All this macaroon baking meant the cake supporting them had to be pretty simple and quick to bake. A victoria sponge filled with more raspberries and cream seemed a simple foil for the macaroons, and countered their sweetness nicely.

So finally here is the recipe that (finally) worked for me. Worked so well, in fact, that now I'm getting excited about all the other flavours I can knock out. I based my recipe on one which appeared in The Times newspaper, written by Lucas Hollweg . In making raspberry instead of lemon, I omitted the lemon juice from the macaroons, coloured them pink, and filled them with a buttercream flavoured heavily with strained raspberry puree.

For the Macaroon shells

200g icing sugar
100g of ground almonds
100g of egg whites (roughly 3 egg whites - but weigh it!)
A few drops of pink food colouring to colour
20g of caster sugar

For the raspberry filling

200g of raspberries, pureed, and the juice strained from them
50g of butter
icing sugar to taste

Blend the icing sugar and almonds in a food processor until fine powder. Sieve into a large mixing bowl.

In a large, very clean bowl (copper is best) whisk the egg whites until they hold their shape. Continue whisking and start gradually adding the caster sugar. Once they are stiff and glossy (a little like shaving foam) whisk in the food colouring until combined.

Now mix a third of the whites into the almonds and fold into a paste (it will be quite thick, but the idea is to make combining the dry ingredients easier to do without loosing all the air. Now gently fold in the rest of the egg whites. You want a well combined, smooth mixture, but not too liquid, it should still be able to form a ribbon on the surface of the mixture.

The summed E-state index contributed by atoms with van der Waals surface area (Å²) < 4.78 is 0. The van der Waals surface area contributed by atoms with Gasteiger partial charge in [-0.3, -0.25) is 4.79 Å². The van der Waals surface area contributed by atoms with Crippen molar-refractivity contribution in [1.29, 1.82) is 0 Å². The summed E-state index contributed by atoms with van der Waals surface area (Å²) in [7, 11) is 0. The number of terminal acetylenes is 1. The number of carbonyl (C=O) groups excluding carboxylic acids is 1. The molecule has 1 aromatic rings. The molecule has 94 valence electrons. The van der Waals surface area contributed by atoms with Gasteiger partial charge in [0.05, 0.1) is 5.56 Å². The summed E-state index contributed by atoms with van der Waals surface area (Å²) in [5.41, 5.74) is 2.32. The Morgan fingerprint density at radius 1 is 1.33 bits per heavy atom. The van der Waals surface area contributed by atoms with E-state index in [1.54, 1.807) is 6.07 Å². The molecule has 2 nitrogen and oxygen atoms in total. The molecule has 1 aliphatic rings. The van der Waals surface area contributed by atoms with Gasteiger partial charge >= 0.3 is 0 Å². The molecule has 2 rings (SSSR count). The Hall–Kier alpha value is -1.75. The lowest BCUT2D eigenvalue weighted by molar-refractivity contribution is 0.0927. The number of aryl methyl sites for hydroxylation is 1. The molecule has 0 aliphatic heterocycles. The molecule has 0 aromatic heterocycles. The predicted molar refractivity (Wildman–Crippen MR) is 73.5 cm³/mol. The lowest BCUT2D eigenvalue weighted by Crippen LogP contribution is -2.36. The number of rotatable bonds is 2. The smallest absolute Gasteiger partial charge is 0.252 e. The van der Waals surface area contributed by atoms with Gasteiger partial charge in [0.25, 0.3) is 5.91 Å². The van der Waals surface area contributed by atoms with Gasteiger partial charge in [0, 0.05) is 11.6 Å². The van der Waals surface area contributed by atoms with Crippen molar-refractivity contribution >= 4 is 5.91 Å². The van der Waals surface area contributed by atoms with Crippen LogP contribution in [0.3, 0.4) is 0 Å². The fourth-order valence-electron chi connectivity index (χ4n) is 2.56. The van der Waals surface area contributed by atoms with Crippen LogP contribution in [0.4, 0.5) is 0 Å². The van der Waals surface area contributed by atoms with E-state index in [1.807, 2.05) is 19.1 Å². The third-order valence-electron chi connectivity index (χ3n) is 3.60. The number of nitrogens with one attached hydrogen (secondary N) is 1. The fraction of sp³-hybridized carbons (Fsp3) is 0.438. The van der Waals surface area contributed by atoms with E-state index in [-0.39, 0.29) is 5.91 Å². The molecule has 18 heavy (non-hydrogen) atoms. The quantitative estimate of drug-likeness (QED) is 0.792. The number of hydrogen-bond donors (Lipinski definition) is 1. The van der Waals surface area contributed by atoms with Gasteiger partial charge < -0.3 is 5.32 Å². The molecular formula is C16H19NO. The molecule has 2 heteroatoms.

Fill a piping bag, and pipe into 2cm rounds onto a silicone baking sheet. You can use a spoon but the shape won't be as good. If you macaroons have little nipples on the top use a wet finger to smooth them down to make sure you create a smooth top.

Leave the macaroons to sit at room temperature for 2 hours. Little skins will form over the top of the macaroons - DON"T TOUCH!

Now heat your oven to 130oc. When the oven has reached temperature, put a tray of macaroons at a time on the middle shelf, and bake for about 12 -15 minutes. After about 5 minutes you should see the little feet form at the bottom of the macaroons. This is when you know the recipe worked.

Once done remove from the oven and leave to cool on trays. You may want to play around a bit with the time, depending on the temperature of your oven. Remember, the macaroons shouldn't colour, so if they start going golden brown either your oven is too hot, or they've been in too long. Similarly, they aren't meriangue - you want soft insides, neither gooey nor overly crisp.

While they are cooling you can make the buttercream for filling them. Cream the unsalted (!) butter with the strained raspberry puree, then sweeten to taste. Once cool sandwich the macaroons together with a buttercream filling.

Macaroon heaven.